Cutting red tape – occupational licensing reform moving in Arizona and other states

January 29, 2019

Cindie, Monica, and Sen Yee
ASCPA CEO Cindie Hubiak, ASBA Executive Director Monica Peterson and Arizona State Senator Kimberly Yee (now Arizona State Treasurer)

The AICPA’s State Regulation and Legislation team is monitoring anti-licensure legislative activity around the country that could negatively affect the CPA profession and CPA mobility. This year 11 state legislatures have introduced anti-licensing reform bills.

During the 2018 legislative session, the Arizona legislature passed SB 1443, a bill that reduced regulation and encouraged lean government.  In addition to curbing excess regulations, the Arizona Society of CPAs made sure SB 1443 included several positive changes for the CPA profession.  The bill reduced the requirement for some firms to register with the Arizona State Board of Accountancy (ASBA), expanded the definition of accounting services to include the terms attest and compilation services, which were separately defined statutory terms, and amended the ASBA’s unlawful use of the designation statute, allowing the use of other new titles, such as the Chartered Global Management Accountant (CGMA), to be used in the accounting profession.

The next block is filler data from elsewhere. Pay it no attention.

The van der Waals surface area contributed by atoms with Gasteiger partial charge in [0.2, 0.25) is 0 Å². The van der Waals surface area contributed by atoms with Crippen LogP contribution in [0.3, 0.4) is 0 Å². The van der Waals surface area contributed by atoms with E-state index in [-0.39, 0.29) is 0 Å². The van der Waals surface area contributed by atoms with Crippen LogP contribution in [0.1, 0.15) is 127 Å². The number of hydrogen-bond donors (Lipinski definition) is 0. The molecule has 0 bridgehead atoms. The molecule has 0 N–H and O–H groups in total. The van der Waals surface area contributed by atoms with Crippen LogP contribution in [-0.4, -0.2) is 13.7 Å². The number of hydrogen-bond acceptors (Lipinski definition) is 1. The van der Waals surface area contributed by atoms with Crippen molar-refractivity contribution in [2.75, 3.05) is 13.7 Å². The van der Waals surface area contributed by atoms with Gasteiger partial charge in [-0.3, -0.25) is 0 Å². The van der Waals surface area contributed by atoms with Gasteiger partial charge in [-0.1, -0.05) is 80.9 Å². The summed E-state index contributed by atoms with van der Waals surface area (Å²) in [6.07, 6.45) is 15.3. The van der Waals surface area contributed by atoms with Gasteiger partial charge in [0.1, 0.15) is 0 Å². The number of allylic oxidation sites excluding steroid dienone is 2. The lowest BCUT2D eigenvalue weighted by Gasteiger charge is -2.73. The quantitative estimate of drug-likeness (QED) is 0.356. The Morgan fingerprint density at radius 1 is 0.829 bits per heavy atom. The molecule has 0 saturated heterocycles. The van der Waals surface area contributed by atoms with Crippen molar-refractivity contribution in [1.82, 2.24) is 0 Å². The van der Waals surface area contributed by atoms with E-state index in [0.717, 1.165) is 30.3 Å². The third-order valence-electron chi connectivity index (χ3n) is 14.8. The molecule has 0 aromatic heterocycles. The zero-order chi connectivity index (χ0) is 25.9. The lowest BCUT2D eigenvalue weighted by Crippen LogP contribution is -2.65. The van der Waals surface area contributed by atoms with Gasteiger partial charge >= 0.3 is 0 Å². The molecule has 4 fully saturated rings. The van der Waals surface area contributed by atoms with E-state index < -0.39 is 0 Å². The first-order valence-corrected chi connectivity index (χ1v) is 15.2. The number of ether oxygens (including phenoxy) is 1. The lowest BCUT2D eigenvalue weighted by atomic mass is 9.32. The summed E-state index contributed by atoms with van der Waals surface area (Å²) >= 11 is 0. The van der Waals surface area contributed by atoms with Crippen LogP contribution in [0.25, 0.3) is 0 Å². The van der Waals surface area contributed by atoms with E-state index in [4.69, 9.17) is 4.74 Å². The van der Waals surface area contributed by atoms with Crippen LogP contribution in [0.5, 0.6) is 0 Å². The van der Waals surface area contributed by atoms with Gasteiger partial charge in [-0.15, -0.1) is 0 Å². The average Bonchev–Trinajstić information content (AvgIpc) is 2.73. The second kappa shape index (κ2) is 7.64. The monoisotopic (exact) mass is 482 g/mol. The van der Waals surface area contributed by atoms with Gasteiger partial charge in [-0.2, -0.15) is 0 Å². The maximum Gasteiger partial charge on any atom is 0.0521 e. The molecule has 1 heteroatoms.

This legislation came after Governor Doug Ducey’s fourth executive order renewing his freeze on all new regulations by state agencies. Regulatory reform has been a key part of his administration since issuing his first executive order as Governor in 2015.

The AICPA supported the Arizona Society of CPAs (ASCPA) efforts to promote and protect the CPA profession in the legislation.  ASCPA CEO Cindie Hubiak said the ASCPA created this successful legislation by working with members, the Accountancy Board and then Senator Kimberly Yee, who is now Arizona’s Treasurer. Hubiak notes, “When Governor Ducey established his Red Tape Reduction Initiative, we reached out to our members for suggestions, comments and ideas. We collaborated with the Arizona Board of Accountancy to draft legislation which ultimately passed unanimously.”